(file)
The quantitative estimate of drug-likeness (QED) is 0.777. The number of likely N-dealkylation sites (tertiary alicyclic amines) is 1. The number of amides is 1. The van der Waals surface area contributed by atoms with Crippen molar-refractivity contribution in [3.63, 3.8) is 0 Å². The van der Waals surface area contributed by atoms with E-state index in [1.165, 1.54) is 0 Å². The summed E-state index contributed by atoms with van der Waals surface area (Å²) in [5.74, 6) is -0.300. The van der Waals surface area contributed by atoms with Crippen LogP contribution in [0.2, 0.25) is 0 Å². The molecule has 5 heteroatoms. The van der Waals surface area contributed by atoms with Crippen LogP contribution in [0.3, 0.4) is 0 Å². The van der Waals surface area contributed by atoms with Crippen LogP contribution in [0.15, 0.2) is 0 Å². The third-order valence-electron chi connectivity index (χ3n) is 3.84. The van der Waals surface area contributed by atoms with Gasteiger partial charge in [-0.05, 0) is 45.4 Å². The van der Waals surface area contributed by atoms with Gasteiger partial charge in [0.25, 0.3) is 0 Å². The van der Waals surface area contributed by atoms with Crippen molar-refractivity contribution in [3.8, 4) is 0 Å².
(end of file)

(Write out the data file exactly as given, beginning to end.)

The quantitative estimate of drug-likeness (QED) is 0.777. The number of likely N-dealkylation sites (tertiary alicyclic amines) is 1. The number of amides is 1. The van der Waals surface area contributed by atoms with Crippen molar-refractivity contribution in [3.63, 3.8) is 0 Å². The van der Waals surface area contributed by atoms with E-state index in [1.165, 1.54) is 0 Å². The summed E-state index contributed by atoms with van der Waals surface area (Å²) in [5.74, 6) is -0.300. The van der Waals surface area contributed by atoms with Crippen LogP contribution in [0.2, 0.25) is 0 Å². The molecule has 5 heteroatoms. The van der Waals surface area contributed by atoms with Crippen LogP contribution in [0.3, 0.4) is 0 Å². The van der Waals surface area contributed by atoms with Crippen LogP contribution in [0.15, 0.2) is 0 Å². The third-order valence-electron chi connectivity index (χ3n) is 3.84. The van der Waals surface area contributed by atoms with Gasteiger partial charge in [-0.05, 0) is 45.4 Å². The van der Waals surface area contributed by atoms with Gasteiger partial charge in [0.25, 0.3) is 0 Å². The van der Waals surface area contributed by atoms with Crippen molar-refractivity contribution in [3.8, 4) is 0 Å².